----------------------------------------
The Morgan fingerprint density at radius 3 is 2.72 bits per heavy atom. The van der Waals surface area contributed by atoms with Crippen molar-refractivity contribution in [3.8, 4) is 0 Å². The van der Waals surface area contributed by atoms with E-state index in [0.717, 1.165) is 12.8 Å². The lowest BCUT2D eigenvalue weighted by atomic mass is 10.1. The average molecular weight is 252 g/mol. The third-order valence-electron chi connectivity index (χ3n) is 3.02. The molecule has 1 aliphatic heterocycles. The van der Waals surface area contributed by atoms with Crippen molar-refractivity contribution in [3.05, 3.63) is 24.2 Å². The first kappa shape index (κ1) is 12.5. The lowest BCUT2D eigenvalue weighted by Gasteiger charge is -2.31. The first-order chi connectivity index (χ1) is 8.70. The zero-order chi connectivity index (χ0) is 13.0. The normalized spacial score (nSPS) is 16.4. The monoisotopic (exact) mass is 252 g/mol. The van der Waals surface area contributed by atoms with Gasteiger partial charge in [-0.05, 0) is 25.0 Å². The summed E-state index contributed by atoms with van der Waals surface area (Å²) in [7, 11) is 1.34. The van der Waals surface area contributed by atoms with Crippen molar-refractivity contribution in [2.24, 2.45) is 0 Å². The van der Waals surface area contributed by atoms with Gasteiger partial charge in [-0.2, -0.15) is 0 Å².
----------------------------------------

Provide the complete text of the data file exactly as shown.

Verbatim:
The Morgan fingerprint density at radius 3 is 2.72 bits per heavy atom. The van der Waals surface area contributed by atoms with Crippen molar-refractivity contribution in [3.8, 4) is 0 Å². The van der Waals surface area contributed by atoms with E-state index in [0.717, 1.165) is 12.8 Å². The lowest BCUT2D eigenvalue weighted by atomic mass is 10.1. The average molecular weight is 252 g/mol. The third-order valence-electron chi connectivity index (χ3n) is 3.02. The molecule has 1 aliphatic heterocycles. The van der Waals surface area contributed by atoms with Crippen molar-refractivity contribution in [3.05, 3.63) is 24.2 Å². The first kappa shape index (κ1) is 12.5. The lowest BCUT2D eigenvalue weighted by Gasteiger charge is -2.31. The first-order chi connectivity index (χ1) is 8.70. The zero-order chi connectivity index (χ0) is 13.0. The normalized spacial score (nSPS) is 16.4. The monoisotopic (exact) mass is 252 g/mol. The van der Waals surface area contributed by atoms with Gasteiger partial charge in [-0.05, 0) is 25.0 Å². The summed E-state index contributed by atoms with van der Waals surface area (Å²) in [7, 11) is 1.34. The van der Waals surface area contributed by atoms with Crippen molar-refractivity contribution in [2.24, 2.45) is 0 Å². The van der Waals surface area contributed by atoms with Gasteiger partial charge in [-0.2, -0.15) is 0 Å².